The Holding

by Merilyn Simonds
ISBN: 0771080654

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A Review of: The Holding
by Cynthia Sugars

What is it about Canadian women and gardens? There certainly does seem to be a Canadian tradition of women cultivating their gardens in the colonial backwoods and sowing an inheritance for future generations. Worthy precursors in this tradition include: Catharine Parr Traill's naturalist observations and drawings in her settlement narrative, The Backwoods of Canada (1836); Anna Jameson's Winter Studies and Summer Rambles in Canada (1838); and, more than a century later, Margaret Atwood's famous account of Susanna Moodie's "bush garden" in her poem sequence The Journals of Susanna Moodie (1970). More recently there are Carol Shields's The Stone Diaries, Jane Urquhart's Away, Helen Humphreys's The Lost Garden, and Merilyn Simonds's The Holding.
Merilyn Simonds received acclaim for her 1999 collection of short stories, The Lion in the Room Next Door. Her current work, and her first novel, is a national feminist fantasy-of settlement, of beginnings, of the attempted recovery of Eden. The novel traces two distinct but palimpsestic time-lines: one is the account of Margaret MacBayne, a Scots woman from the 19th century who, with her three brothers, reluctantly travels to the New World to seek her fortune. The other is Alyson Thomson, hippie back-to-the-lander who, in the 1990s, has bought a "holding", a plot of land in the Ontario bush, to live in secluded paradise with her equally starry-eyed, self-engrossed husband, Walker Freeman. The palimpsest is enacted when Alyson discovers the remnants of Margaret's diary stuffed inside the wall of an abandoned log-house. They have both, it turns out, settled the same plot of land. For Alyson, this is the only place she has ever truly felt at home. But once she is able to "settle" the land with an imaginary ancestor, her identification with it is secured. What develops is an extended fantasy, a haunting, in which Alyson attempts to reconstruct the strange fate of Margaret MacBayne- from shy younger sister, to entrepreneurial herb planter and healer, to crazy lady of the backwoods. Margaret's fate, and the traces of her eerily persistent garden, haunt yet also legitimate Alyson's sojourn on her holding. Without Margaret, Alyson's project is pure self-indulgence; with Margaret, it becomes a reclaiming of ancestors.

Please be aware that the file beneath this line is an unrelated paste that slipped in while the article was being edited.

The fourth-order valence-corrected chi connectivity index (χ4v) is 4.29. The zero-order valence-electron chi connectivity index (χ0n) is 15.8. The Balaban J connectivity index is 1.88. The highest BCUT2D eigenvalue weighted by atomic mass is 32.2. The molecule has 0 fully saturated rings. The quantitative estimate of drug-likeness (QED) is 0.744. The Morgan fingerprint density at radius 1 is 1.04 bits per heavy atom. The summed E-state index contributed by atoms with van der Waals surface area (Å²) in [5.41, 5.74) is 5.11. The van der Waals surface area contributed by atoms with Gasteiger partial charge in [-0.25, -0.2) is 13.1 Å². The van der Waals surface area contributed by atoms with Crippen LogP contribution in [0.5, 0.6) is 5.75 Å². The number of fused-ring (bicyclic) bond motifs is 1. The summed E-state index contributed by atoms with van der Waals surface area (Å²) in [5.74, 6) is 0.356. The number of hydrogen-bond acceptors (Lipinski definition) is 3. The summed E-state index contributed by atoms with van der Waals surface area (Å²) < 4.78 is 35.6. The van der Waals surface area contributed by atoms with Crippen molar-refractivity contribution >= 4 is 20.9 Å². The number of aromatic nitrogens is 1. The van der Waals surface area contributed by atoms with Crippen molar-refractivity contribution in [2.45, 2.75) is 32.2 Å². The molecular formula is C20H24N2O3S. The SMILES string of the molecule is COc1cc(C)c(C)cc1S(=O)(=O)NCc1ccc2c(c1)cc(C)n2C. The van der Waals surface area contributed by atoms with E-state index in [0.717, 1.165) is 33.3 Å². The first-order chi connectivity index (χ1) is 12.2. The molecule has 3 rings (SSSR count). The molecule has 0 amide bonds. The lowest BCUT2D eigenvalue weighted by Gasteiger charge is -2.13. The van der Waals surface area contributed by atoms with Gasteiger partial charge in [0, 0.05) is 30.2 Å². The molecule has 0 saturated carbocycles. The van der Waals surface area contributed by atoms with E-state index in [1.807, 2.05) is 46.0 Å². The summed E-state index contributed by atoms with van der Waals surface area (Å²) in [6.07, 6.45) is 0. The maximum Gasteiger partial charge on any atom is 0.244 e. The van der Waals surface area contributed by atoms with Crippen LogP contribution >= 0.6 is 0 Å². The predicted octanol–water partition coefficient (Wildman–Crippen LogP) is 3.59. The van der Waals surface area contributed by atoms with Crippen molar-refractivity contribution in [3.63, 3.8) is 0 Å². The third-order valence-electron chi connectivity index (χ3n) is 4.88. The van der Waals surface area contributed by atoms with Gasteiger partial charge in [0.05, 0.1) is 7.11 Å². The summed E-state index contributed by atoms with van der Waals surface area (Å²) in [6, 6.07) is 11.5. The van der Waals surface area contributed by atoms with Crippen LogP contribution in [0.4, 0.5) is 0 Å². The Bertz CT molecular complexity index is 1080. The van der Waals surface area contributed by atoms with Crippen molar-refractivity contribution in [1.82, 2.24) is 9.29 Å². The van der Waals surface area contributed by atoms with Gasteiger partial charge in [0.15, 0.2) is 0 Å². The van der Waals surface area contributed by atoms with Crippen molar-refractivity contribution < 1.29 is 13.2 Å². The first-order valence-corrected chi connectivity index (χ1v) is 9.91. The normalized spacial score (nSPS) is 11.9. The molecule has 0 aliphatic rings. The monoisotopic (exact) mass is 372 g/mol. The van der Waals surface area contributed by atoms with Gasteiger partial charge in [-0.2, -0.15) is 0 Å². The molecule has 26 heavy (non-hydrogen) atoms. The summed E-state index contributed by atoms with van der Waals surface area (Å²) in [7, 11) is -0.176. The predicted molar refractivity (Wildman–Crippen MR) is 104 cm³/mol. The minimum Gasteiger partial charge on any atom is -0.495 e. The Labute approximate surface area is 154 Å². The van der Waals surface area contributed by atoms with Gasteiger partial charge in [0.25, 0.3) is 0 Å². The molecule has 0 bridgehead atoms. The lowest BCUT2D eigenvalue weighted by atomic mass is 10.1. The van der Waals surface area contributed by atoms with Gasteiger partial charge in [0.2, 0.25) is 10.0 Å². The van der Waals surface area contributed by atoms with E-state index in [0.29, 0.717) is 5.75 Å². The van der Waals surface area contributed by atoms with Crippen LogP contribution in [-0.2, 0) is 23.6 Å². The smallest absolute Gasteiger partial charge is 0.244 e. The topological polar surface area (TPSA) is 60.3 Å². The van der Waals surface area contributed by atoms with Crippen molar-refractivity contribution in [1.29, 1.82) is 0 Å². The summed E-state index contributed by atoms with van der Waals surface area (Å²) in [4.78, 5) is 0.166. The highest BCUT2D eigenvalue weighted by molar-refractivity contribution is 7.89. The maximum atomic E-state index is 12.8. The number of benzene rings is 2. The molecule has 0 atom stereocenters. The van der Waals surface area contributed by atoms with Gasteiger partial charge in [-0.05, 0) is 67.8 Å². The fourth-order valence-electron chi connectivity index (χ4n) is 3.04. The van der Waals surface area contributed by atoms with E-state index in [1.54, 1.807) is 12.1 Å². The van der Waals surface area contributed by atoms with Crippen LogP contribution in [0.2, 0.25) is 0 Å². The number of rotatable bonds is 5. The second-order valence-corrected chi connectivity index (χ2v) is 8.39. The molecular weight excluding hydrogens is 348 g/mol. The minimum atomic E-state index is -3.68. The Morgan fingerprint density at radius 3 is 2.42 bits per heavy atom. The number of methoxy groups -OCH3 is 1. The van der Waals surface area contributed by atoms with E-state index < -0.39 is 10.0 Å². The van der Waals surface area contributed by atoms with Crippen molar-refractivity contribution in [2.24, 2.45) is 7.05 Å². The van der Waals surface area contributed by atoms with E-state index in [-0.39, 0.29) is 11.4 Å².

The novel is evocative, haunting, seductive. Simonds writes beautifully, imbuing the landscapes she describes with luxurious detail, especially in her account of Alyson's attempt to replicate an early settler's garden. But there are so many loose ends. Included in the mix, for instance, is a gratuitous (and convenient) witch ancestor, tossed in for a bit of local Scottish colour, who serves little purpose (other than supposedly lending validity to Margaret's charms). The elliptical details about Alyson's depressive and suicidal father are plain silly. Similarly, the revelation of Walker's secret identity as a possible teen-aged pyromaniac is unconvincing, perhaps because it comes so late in the story, and hence doesn't allow the reader to fully appreciate the series of maimed sculptures he plans on interring in the landscape. There is potential for some fascinating imagery here, but it is never fully realized. Likewise, the account of Alyson's growing lunacy, and eventual healing, following the death of her child seems overly sentimentalized. Yes, we are supposed to see the links between her tortured relationship with her taciturn husband and Margaret's series of disenfranchisements at the hands of her autocratic brothers. Yet the mapping is heavy-handed: from the isolation of both women during the men's absence on the bush farm during the winter months, to their loss of a loved one, to their herb cures, and finally to the threatened selling off of their gardens in the name of progress. Somehow, it all seems too easy.